The next day they served me apple juice and offered me coffee, which I sadly had to turn down.  I stumbled around Medford for a while, trying to find my way back to Boston.  I ended up walking about a mile in the wrong direction, but I did find a deliciously greasy little diner called Kelly’s.  I recommend it, especially if you have spent the night at a sleep lab.  I met with a psychiatrist, Dr. Gomez I’ll call him for these purposes, who spent an hour with me going over the psychological duress I might go through and assessing whether or not he thought I was capable of not going ape wild.  He talked to me about the darkness of the room during “sleep periods”, boredom and loneliness.  Apparently he decided I was particularly good at being bored, lonely and in the dark because I got the call 2 days before I had to show up in Boston that I was clear to come.

Packing for the experience was an arduous experience.  I ended up filling 2 giant suitcases. One was filled with books, DVDs, CDs, art supplies, toys and pictures.  The other had just clothing, and enough space to fit in things my friends were loaning me.  My last day of freedom was gray and rainy, and I spent most of it lugging my suitcase from one friend’s apartment to another, collecting anything I thought I might need.  I also ate chicken wings for the first time in a year and a half, because why not?  After that slightly sickening meal, I hopped in a cab to meet up with Jane at her office and head to the hospital.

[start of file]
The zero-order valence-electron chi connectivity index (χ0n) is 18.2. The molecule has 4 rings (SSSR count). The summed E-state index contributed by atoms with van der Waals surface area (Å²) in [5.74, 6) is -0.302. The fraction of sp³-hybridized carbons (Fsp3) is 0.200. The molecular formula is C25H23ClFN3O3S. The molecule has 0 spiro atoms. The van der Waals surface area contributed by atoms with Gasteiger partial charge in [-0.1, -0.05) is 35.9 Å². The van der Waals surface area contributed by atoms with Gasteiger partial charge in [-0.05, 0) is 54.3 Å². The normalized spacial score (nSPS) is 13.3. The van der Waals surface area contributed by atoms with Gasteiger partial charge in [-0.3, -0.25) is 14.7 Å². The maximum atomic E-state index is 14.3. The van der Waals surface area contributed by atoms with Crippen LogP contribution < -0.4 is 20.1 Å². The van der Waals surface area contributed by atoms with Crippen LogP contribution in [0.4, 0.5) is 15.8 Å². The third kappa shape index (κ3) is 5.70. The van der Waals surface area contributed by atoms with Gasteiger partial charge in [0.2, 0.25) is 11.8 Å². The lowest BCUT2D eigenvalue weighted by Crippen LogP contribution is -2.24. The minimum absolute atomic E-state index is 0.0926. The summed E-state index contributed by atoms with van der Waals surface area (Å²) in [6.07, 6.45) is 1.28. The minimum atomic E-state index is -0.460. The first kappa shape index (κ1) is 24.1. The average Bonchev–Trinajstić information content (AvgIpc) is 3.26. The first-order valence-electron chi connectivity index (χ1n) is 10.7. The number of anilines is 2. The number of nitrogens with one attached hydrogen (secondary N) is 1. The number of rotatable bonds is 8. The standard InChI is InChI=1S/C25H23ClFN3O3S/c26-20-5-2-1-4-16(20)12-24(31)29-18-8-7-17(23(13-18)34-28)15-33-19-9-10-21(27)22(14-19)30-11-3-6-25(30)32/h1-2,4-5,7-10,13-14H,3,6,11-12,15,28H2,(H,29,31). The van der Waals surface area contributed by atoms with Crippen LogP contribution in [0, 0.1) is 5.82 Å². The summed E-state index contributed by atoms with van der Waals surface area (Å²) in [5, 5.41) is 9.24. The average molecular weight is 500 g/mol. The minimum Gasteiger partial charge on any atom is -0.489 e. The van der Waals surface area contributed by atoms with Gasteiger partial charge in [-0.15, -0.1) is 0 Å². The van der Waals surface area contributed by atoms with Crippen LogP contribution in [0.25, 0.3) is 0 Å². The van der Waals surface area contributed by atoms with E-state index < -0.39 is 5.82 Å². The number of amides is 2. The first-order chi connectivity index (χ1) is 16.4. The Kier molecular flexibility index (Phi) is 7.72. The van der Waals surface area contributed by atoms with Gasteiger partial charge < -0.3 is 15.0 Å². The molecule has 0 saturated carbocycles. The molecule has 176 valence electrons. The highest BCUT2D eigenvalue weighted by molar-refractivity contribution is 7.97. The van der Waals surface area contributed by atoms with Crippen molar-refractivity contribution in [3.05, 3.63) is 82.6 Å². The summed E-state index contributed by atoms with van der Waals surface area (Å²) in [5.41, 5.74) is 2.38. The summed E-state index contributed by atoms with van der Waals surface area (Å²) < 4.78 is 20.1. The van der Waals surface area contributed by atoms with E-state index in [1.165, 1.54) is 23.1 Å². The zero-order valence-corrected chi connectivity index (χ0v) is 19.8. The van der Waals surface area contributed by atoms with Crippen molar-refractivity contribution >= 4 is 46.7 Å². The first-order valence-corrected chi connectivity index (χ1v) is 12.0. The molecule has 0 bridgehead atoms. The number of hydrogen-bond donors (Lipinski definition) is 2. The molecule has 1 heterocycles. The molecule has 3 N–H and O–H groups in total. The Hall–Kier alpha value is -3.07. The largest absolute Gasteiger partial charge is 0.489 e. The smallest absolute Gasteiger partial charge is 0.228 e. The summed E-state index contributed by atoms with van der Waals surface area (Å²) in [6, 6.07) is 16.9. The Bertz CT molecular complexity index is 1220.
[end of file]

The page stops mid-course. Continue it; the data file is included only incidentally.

Coming Up Next:  Let The Sleep Study Begin

SLEEP STUDY: Part I. The Tedious Lead Up

NOTE:  If you already know all about the weeks leading up to the sleep study and don’t want to read about it, then I suggest you skip down and read the bulleted points below.  They’re easy to find, they’re bulleted.

I heard about the study through everyone’s favorite website to buy lawnmower parts, find employment, and get anonymous ass,  If you ever browsed craigslist searching for a job better than the job that owns the computer from which you are searching, then you’ve probably come across the sketchy advertisements posted by Brigham & Women’s hospital.

Their titles range the loud and awkward  “HOW LIGHT AFFECTS YOUR ZZZ’s!” to the straightforward “PARTICIPATE IN A 28 DAY SLEEP STUDY FOR CASH”.  I was drawn to the first one.